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"When did dehumanizing me become a fucking compliment?"

How I Finally Spoke Up to a Catcaller

I was 11 the first time I felt was catcalled. I was walking home from the library, wearing the baggy clothes I used to hide a body I didn’t like anymore because it was bigger than everybody else’s. I bent down to tie up a shoelace when someone whistled at me from a car and sped away. When I told a relative about it they said I should be flattered. What my relative didn’t know what that it was the first time I felt like meat.

What I didn’t know was that it wouldn’t be the last.

Every woman I know, and many women I don’t know, have had to deal with some kind of street harassment. I’ve seen women in my neighbourhood going home from a long day’s work having to deal with some jackass putting his face inches away from her chest and widening his eyes like a cartoon character who’s never seen a human female before. I’ve seen women trying to travel in peace on the subway only to have a guy lick his lips at her and loudly say “Aw yeah.”  Last week I thought a man was trying to get a squirrel’s attention given the noises he was making. I was the squirrel.

And I’ve been repeatedly told that I make too much of a big deal out of it. That there’s no use in fighting this uphill battle. And more importantly, that I should take this attention as a compliment. Excuse me, when did dehumanizing me become a fucking compliment? And if you’re comfortable dehumanizing me, what else would you let yourself get away with? How can creating a situation in which I feel unsafe be seen as anything but an asshole move?

And the thing is, for years, I’ve looked away, embarrassed. One word today changed that.

30 seconds into a jog, I realized my sports bra wasn’t really supporting my breasts too well. I could feel them bouncing awkwardly as I ran and knew I might draw some stares. I pressed on, however, holding my arms up against my chest to prevent too much movement, taking side streets to prevent getting yelled at by drivers.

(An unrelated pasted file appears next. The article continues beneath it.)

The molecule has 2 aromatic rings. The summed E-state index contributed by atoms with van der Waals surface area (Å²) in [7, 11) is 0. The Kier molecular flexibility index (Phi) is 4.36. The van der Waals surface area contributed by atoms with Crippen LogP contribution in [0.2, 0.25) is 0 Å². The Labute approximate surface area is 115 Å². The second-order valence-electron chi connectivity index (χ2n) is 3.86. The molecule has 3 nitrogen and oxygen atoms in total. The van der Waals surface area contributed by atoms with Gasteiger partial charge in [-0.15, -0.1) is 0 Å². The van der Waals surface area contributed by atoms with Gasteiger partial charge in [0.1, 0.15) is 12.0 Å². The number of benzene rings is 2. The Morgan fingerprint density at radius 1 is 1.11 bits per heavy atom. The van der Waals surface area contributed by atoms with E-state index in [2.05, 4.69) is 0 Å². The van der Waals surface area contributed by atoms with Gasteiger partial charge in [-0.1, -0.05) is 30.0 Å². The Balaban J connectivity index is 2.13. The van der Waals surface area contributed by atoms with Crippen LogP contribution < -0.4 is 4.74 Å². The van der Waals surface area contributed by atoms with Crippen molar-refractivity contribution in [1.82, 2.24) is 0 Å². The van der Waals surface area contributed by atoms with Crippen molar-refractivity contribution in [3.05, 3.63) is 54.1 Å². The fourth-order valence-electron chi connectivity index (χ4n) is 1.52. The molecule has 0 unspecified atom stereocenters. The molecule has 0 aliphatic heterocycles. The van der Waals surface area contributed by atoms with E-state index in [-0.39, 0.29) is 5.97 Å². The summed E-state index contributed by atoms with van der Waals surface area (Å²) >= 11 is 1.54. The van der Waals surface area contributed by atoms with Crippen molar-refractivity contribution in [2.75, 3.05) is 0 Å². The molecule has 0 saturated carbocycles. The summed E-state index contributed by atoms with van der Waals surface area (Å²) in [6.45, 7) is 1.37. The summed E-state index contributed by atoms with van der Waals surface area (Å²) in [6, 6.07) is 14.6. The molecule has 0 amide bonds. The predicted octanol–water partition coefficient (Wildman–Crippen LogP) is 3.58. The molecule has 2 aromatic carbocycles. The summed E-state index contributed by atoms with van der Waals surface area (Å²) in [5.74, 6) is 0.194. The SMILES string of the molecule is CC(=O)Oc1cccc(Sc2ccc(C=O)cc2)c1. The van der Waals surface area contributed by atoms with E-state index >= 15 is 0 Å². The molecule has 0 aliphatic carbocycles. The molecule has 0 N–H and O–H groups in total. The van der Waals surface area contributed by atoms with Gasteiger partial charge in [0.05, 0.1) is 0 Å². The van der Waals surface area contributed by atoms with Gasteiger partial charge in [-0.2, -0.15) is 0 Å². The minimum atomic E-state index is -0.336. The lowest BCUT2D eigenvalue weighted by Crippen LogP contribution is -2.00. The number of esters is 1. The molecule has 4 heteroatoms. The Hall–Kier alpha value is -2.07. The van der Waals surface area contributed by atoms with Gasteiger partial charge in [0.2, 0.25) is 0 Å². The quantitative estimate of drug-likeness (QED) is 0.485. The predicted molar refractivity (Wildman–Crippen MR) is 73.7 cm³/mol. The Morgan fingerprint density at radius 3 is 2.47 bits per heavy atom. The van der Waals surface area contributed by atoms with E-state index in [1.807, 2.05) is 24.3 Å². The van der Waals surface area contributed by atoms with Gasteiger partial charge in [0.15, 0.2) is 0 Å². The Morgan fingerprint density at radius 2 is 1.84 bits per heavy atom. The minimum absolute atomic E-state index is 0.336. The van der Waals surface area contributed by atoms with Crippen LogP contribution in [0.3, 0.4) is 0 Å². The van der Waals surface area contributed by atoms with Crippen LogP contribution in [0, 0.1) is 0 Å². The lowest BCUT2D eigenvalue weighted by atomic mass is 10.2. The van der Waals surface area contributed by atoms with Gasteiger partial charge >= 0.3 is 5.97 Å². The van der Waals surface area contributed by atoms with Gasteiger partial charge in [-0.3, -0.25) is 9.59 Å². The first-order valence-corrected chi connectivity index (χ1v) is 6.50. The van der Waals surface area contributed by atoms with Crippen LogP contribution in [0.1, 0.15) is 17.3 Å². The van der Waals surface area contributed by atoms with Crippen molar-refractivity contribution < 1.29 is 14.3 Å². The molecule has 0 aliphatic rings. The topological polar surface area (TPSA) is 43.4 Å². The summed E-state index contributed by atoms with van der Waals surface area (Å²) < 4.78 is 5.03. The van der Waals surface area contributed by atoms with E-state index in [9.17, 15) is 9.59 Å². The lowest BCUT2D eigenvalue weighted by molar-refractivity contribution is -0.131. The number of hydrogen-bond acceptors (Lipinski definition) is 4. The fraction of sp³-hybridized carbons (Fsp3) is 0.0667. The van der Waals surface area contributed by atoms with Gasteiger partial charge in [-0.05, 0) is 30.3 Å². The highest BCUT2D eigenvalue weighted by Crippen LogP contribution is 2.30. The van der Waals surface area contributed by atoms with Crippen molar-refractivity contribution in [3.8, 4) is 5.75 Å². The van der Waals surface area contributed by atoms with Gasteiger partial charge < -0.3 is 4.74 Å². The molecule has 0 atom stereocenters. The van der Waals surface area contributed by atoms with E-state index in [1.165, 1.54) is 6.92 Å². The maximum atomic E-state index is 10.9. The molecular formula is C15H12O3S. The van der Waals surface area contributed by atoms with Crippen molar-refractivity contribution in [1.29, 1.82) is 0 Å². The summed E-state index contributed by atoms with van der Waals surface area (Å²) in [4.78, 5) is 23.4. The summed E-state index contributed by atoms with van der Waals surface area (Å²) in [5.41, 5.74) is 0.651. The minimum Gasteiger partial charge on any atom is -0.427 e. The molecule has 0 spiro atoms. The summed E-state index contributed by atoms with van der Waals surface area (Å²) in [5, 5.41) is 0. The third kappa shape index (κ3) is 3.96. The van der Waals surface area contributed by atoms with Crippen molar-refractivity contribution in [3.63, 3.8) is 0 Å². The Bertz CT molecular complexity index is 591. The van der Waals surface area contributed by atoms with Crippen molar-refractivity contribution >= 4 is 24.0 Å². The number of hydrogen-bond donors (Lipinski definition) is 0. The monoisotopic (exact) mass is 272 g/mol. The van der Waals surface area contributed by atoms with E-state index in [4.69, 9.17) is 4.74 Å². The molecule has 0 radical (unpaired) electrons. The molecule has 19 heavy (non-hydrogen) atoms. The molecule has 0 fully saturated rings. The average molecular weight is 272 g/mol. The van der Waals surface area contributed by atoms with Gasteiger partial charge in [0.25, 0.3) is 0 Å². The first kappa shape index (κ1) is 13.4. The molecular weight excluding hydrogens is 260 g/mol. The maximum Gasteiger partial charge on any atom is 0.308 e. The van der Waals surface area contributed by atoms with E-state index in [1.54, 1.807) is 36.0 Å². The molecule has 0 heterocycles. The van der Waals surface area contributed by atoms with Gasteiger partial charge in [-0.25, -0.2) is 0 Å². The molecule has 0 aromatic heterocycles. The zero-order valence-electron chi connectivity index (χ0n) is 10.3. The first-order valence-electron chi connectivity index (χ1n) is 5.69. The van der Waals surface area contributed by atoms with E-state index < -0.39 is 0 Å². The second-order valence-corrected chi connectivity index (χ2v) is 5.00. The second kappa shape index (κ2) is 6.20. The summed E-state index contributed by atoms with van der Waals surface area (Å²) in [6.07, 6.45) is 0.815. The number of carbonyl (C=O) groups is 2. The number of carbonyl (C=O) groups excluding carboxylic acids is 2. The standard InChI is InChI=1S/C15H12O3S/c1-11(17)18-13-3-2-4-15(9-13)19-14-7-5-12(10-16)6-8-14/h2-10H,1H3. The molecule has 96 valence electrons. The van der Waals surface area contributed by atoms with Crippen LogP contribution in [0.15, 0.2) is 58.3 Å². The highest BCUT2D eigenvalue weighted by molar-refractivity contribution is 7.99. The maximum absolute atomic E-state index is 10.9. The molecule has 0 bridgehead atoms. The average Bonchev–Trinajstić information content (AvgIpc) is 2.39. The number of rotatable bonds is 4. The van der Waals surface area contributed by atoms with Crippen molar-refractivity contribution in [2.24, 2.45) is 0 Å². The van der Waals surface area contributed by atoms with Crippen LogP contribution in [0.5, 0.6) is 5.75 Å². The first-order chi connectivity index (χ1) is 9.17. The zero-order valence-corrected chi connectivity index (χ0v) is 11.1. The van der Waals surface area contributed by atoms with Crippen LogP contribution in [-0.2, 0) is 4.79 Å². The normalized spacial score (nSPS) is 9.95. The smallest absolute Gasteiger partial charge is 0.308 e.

Then it happened. A man in a construction uniform sadly lived up to the stereotype and stared me down as I ran by, wiping his mouth and then touching his crotch. Instead of looking away this time, I held his gaze, and then abruptly and very loudly said “WHAT?!?” WHAT?!?” As in, “What would you do if you saw someone grabbing their cock in front of your mom or your sister or your girlfriend, just because one of them had the audacity to go jogging wearing questionable undergarments?” WHAT?!? as in, “What gives you the right to make me feel like you’re a dog and I’m a hamburger?” WHAT?!? as in, “What makes you think that I don’t expect more from you or that you shouldn’t expect more from yourself; that the adage ‘boys will be boys’ refers to children and that you’re a fucking grown-up so act like it or else people like me are going to start saying a lot more than WHAT?!?”

He looked away, embarrassed.

Follow Erica on Twitter @ericaruthkelly.

 

2 comments
thedoginthewind
thedoginthewind

I really liked the point you made the men should expect more, and better, from themselves. I think the point is often lost, that when you dehumanize me, you are really selling yourself short, and proving that you are more animal than human. I know so many good men; we need to stand up for them, by separating the men from the animals.

Kirthan Aujlay
Kirthan Aujlay

Absolute best picture for this article. "You got what I want? You got what I need? What I want is to get laid. What I need is to get laid!"